The liver is the key organ in the body that regulates vitamin A homeostasis. It is the tissue where approximately 75% of newly absorbed dietary vitamin A is taken up; the site where approximately 80-90% of the vitamin A present in the body of a healthy well nourished individual is stored; and the site from which stored vitamin A is mobilized to meet the needs of extrahepatic tissues. Newly absorbed vitamin A arriving as retinyl ester in chylomicron remnants is taken up by hepatocytes and must be hydrolyzed to retinol before it is transferred to hepatic stellate cells (HSCs) for storage. Approximately 80% of hepatic vitamin A exists as retinyl ester in the lipid droplets of HSCs. HSC retinyl ester stores must be hydrolyzed to retinol so that vitamin A can be mobilized into the circulation bound to retinol-binding protein (RBP). Although there has been longstanding research interest focused on identifying the hepatic enzyme(s) responsible for catalyzing retinyl ester hydrolysis, the molecular identity(ies) of this enzyme(s) remains elusive. Our overall goal is to identify at the molecular level the enzyme(s) responsible in vivo for hydrolyzing chylomicron remnant retinyl ester in hepatocytes and lipid droplet retinyl esters in HSCs. The molecular identify of the enzyme which catalyzes retinyl ester hydrolysis in HSC lipid droplets and the factors that modulate hepatic retinol mobilization will be explored in Specific Aim 1. The molecular identity of the enzyme which catalyzes hydrolysis of newly absorbed chylomicron retinyl ester will be investigated in Specific Aim 2. Clinical Relevance. Over the past decade, a large literature reporting relationships between high blood retinol and RBP levels and metabolic disease, especially obesity, insulin resistance, liver disease, and cardiovascular disease has accumulated. Most of this literature consists of retrospective and prospective studies of human cohorts, but animal model and cell culture studies also point to these same relationships. Yet, the factors which control retinol and RBP release from the liver, and consequently blood levels, are not understood at the molecular level. We are proposing to investigate an enzymatic process, hepatic retinyl ester hydrolysis, that is essential to the regulation of blood retinol and RBP levels. Global Health Relevance. Vitamin A-deficiency remains a major global health problem. The World Health Organization estimates that millions of infants and young children worldwide are at risk of vitamin A-deficiency. We are proposing to study a process, the hydrolysis of hepatic vitamin A esters, that is central for allowing the body to maintain normal blood and tissue vitamin A levels, thus preventing vitamin A-deficiency. Our studies will advance understanding of an enzymatic process that is critical for allowing vitamin A to be accumulated in the liver and to be mobilized from the liver in order to keep cells and tissues healthy.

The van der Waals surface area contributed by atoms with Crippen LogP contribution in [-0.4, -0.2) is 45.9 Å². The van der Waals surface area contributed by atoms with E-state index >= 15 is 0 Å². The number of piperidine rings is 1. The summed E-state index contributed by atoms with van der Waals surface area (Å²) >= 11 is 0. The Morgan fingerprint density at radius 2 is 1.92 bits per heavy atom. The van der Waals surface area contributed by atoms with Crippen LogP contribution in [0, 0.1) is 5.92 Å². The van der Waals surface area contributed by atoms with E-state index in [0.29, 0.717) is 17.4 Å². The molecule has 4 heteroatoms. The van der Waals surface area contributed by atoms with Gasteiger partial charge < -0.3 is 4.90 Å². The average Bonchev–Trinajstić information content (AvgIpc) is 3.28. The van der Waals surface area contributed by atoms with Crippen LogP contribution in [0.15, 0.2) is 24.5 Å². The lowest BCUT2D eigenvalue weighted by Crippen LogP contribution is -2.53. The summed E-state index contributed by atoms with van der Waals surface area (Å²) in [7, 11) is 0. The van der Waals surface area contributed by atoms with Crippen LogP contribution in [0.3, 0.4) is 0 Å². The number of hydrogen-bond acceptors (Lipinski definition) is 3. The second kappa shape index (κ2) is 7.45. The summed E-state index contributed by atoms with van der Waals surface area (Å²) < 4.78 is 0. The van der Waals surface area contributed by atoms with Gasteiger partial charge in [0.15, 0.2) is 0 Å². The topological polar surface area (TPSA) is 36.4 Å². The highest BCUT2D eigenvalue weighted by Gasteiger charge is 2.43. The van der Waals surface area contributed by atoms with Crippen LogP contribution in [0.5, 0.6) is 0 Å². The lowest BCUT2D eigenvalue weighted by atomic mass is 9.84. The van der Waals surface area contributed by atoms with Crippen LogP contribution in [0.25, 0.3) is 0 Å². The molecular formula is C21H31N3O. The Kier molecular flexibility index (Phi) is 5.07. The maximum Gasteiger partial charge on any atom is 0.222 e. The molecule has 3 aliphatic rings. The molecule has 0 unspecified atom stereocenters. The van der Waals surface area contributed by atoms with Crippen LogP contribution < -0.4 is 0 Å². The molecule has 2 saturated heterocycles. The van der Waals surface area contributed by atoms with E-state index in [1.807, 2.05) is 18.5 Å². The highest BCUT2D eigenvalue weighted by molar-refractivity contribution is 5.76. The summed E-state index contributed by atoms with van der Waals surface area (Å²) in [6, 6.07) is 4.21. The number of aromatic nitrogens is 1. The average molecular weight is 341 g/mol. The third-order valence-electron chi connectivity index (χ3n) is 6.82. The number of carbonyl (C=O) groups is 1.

Public Health Relevance

The physiologically important enzymes in the liver that are responsible for the hydrolysis of vitamin A esters are not known. Investigations aimed at identifying and understanding physiologically important hepatic vitamin A ester hydrolases involved in these processes are being proposed. This information is of considerable Public Health and Clinical significance for understanding how blood levels of vitamin A are maintained and regulated.

National Institute of Health (NIH)
National Institute of Diabetes and Digestive and Kidney Diseases (NIDDK)
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Integrative Nutrition and Metabolic Processes Study Section (INMP)
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Maruvada, Padma
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Columbia University (N.Y.)
Internal Medicine/Medicine
Schools of Medicine
New York
United States
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